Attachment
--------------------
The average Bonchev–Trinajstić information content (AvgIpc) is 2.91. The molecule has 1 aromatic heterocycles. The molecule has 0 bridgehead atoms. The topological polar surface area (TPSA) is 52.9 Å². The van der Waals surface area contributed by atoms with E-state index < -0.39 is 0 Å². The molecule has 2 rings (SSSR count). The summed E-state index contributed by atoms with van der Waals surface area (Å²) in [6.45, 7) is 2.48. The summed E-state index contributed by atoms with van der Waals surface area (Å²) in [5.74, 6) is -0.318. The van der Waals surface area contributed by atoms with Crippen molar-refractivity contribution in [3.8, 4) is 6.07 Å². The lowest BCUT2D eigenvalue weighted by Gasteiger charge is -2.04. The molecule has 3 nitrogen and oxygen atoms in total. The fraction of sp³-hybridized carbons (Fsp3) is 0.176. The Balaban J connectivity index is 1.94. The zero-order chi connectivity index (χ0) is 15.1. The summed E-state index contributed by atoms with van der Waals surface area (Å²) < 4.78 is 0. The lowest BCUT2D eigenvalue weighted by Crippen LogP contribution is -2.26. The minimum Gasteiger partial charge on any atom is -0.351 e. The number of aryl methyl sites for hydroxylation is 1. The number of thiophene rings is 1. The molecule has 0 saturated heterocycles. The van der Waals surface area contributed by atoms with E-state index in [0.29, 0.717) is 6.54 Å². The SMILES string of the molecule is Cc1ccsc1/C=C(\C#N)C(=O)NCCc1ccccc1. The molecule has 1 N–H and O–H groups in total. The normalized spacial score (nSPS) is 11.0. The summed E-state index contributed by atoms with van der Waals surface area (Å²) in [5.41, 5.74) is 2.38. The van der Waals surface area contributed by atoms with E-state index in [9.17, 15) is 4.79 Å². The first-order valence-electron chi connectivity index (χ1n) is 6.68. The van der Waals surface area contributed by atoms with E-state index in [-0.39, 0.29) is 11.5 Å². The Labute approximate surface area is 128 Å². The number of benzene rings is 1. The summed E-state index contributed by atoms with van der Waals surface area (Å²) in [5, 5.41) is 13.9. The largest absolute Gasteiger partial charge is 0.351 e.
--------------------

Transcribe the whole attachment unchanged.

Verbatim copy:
The average Bonchev–Trinajstić information content (AvgIpc) is 2.91. The molecule has 1 aromatic heterocycles. The molecule has 0 bridgehead atoms. The topological polar surface area (TPSA) is 52.9 Å². The van der Waals surface area contributed by atoms with E-state index < -0.39 is 0 Å². The molecule has 2 rings (SSSR count). The summed E-state index contributed by atoms with van der Waals surface area (Å²) in [6.45, 7) is 2.48. The summed E-state index contributed by atoms with van der Waals surface area (Å²) in [5.74, 6) is -0.318. The van der Waals surface area contributed by atoms with Crippen molar-refractivity contribution in [3.8, 4) is 6.07 Å². The lowest BCUT2D eigenvalue weighted by Gasteiger charge is -2.04. The molecule has 3 nitrogen and oxygen atoms in total. The fraction of sp³-hybridized carbons (Fsp3) is 0.176. The Balaban J connectivity index is 1.94. The zero-order chi connectivity index (χ0) is 15.1. The summed E-state index contributed by atoms with van der Waals surface area (Å²) < 4.78 is 0. The lowest BCUT2D eigenvalue weighted by Crippen LogP contribution is -2.26. The minimum Gasteiger partial charge on any atom is -0.351 e. The number of aryl methyl sites for hydroxylation is 1. The number of thiophene rings is 1. The molecule has 0 saturated heterocycles. The van der Waals surface area contributed by atoms with E-state index in [0.29, 0.717) is 6.54 Å². The SMILES string of the molecule is Cc1ccsc1/C=C(\C#N)C(=O)NCCc1ccccc1. The molecule has 1 N–H and O–H groups in total. The normalized spacial score (nSPS) is 11.0. The summed E-state index contributed by atoms with van der Waals surface area (Å²) in [5.41, 5.74) is 2.38. The van der Waals surface area contributed by atoms with E-state index in [9.17, 15) is 4.79 Å². The first-order valence-electron chi connectivity index (χ1n) is 6.68. The van der Waals surface area contributed by atoms with E-state index in [-0.39, 0.29) is 11.5 Å². The Labute approximate surface area is 128 Å². The number of benzene rings is 1. The summed E-state index contributed by atoms with van der Waals surface area (Å²) in [5, 5.41) is 13.9. The largest absolute Gasteiger partial charge is 0.351 e.